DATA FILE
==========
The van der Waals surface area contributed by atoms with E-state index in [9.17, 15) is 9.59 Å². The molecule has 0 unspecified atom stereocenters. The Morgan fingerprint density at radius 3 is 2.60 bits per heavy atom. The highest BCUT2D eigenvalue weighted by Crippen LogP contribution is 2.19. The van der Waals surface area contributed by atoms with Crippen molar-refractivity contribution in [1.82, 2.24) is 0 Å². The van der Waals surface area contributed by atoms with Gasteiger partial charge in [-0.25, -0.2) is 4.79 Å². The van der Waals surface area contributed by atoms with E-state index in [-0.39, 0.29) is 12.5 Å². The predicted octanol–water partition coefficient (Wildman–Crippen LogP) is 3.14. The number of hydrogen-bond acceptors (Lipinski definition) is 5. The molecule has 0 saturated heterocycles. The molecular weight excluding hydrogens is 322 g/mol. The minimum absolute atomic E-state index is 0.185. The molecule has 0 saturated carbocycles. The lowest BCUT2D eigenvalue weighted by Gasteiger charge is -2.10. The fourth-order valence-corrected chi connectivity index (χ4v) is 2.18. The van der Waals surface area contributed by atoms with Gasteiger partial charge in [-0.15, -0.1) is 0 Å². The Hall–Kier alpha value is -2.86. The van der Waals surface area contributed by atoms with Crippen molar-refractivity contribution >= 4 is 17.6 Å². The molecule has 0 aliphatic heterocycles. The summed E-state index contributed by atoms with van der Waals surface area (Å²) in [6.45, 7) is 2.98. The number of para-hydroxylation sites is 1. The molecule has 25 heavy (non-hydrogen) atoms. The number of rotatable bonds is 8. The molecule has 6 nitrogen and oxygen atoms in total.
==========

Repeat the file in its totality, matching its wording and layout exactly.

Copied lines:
The van der Waals surface area contributed by atoms with E-state index in [9.17, 15) is 9.59 Å². The molecule has 0 unspecified atom stereocenters. The Morgan fingerprint density at radius 3 is 2.60 bits per heavy atom. The highest BCUT2D eigenvalue weighted by Crippen LogP contribution is 2.19. The van der Waals surface area contributed by atoms with Crippen molar-refractivity contribution in [1.82, 2.24) is 0 Å². The van der Waals surface area contributed by atoms with Gasteiger partial charge in [-0.25, -0.2) is 4.79 Å². The van der Waals surface area contributed by atoms with E-state index in [-0.39, 0.29) is 12.5 Å². The predicted octanol–water partition coefficient (Wildman–Crippen LogP) is 3.14. The number of hydrogen-bond acceptors (Lipinski definition) is 5. The molecule has 0 saturated heterocycles. The molecular weight excluding hydrogens is 322 g/mol. The minimum absolute atomic E-state index is 0.185. The molecule has 0 saturated carbocycles. The lowest BCUT2D eigenvalue weighted by Gasteiger charge is -2.10. The fourth-order valence-corrected chi connectivity index (χ4v) is 2.18. The van der Waals surface area contributed by atoms with Gasteiger partial charge in [-0.15, -0.1) is 0 Å². The Hall–Kier alpha value is -2.86. The van der Waals surface area contributed by atoms with Crippen molar-refractivity contribution >= 4 is 17.6 Å². The molecule has 0 aliphatic heterocycles. The summed E-state index contributed by atoms with van der Waals surface area (Å²) in [6.45, 7) is 2.98. The number of para-hydroxylation sites is 1. The molecule has 25 heavy (non-hydrogen) atoms. The number of rotatable bonds is 8. The molecule has 6 nitrogen and oxygen atoms in total.